How I had hoped this would be the space where I might share my reflections on the important lessons to be taken from 2020, even as we rush into the new year with renewed hope and optimism. Hopefully, I’ll be able to share those reflections next week. The world beyond our walls has intervened once more, this time with violence and an assault on our democracy. So I will take time now to address it and clarify why such an assault matters to the work we do at Belmont Day.
Since the inception of our middle school, our eighth grade students have traveled to the nation’s capital each June. In many ways, their time in Washington, D.C. was a symbolic affirmation of all they have learned here at Belmont Day about civic engagement, civil rights, social justice, equity, inclusion, communication, and collaboration and how they might make use of this knowledge in the future. I hoped our eighth grade students experienced our capital city and the Capitol Building as the symbols of hope and the promise of democracy they are intended to be.
On Wednesday, the city and the Capitol were the opposite of those things. We watched an act of domestic terrorism perpetrated in a building regarded as ‘The People’s House.’ We witnessed a symbol of white supremacy—the Confederate flag—weave its way through the Capitol halls for the first time since before the Civil War. We watched in real-time as the experiment of our democracy was pressure tested from within its walls, by its citizens. We witnessed the stark difference between the way those sworn to protect and defend chose to respond to the protests surrounding the deadly shooting of George Floyd and the response to the assault on the Capitol that temporarily disrupted the confirmation of our next President. The symbolism was devastating.
On Thursday morning, we invited conversations among our middle school students and also guided several that occurred organically in the upper elementary grades. From our students' impressive level of engagement, we witnessed their empathy, care, concern, and the ease with which they could make connections to lessons they had learned in the Honoring Differences Seminar or a given social studies class. We also heard several students express a sense of inevitability about these events—these students perceived them to be almost a natural consequence of other social and political unrest they have witnessed unfolding in recent months. This impression is perhaps one of the most difficult aspects of this for us.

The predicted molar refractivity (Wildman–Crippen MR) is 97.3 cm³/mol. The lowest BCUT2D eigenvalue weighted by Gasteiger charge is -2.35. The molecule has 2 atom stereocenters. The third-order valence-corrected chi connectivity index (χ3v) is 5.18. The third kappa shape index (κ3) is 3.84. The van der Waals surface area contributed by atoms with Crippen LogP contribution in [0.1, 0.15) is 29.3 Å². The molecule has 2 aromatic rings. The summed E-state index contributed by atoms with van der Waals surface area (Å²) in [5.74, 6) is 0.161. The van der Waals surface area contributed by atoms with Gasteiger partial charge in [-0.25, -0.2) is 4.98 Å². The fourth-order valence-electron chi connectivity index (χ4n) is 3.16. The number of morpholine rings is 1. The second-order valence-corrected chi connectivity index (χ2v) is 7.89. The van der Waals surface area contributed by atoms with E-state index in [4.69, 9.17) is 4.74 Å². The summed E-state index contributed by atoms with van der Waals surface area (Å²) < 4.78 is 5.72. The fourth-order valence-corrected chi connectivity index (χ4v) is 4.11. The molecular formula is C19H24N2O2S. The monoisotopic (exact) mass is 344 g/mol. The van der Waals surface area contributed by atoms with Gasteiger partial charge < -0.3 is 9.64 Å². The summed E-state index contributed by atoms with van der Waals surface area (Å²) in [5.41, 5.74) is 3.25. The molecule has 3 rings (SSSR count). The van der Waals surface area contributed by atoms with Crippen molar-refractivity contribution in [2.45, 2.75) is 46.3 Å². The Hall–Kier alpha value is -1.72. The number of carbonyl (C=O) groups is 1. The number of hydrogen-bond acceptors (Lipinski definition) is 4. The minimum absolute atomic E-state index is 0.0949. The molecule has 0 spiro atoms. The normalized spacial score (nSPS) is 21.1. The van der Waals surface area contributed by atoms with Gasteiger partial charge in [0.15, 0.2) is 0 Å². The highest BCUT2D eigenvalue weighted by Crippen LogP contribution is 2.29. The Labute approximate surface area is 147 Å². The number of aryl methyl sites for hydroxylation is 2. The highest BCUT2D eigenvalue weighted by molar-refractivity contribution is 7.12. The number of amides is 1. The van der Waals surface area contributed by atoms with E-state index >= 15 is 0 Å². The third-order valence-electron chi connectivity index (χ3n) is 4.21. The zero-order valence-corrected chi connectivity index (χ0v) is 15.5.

In a letter to the faculty on Wednesday night, I noted my belief that teaching is an act of courage, and certainly, in the age of COVID, that belief has been affirmed. Teaching is also an act of freedom, and freedom in our country is a right guaranteed by our Constitution. This week, I have watched teachers exercise that right even as they reconciled their disbelief at having to do so. They answered questions that include:
- "Could they really overturn the election?"
- "Why did some people get safely taken from the building and others left on their own?"
- "Why weren't more people arrested?"
- "Why did people feel the need to take selfies while they were there?"
- "Why don't people understand that breaking into the Capitol is not ok?"
- "Will this continue, and will it get more violent?"
- "Why did the response to the Black Lives Matter protests this summer look so different from this one?"
- "Will the President be removed from office?"
- "Why did it take so long to get them out of the Capitol? Why didn't they stop the people from breaking in sooner?"
- "Why would people do something so wrong?"
- "Do the politicians involved see the hypocrisy of this?"
One can only assume that the unspoken part of that last question is: "the way we do." I take great comfort in the knowledge that these questions—questions that are possible because of the freedoms of expression guaranteed by our Constitution—are encouraged by a courageous faculty willing to engage with students on issues of social justice, equity, and inclusion. Their teachers help them to think critically and interpret a world coming at them at unfathomable speed, who see them as agents of powerful change who will contribute to a brighter future for our nation and our democracy. And, my heart breaks that we have students as young as eight years old who find themselves needing to ask these questions at all.
It is hard to imagine, given all the challenges we have already experienced this school year, but Wednesday's events may be among the most difficult to process. I could not be prouder of our faculty and our students' work in response.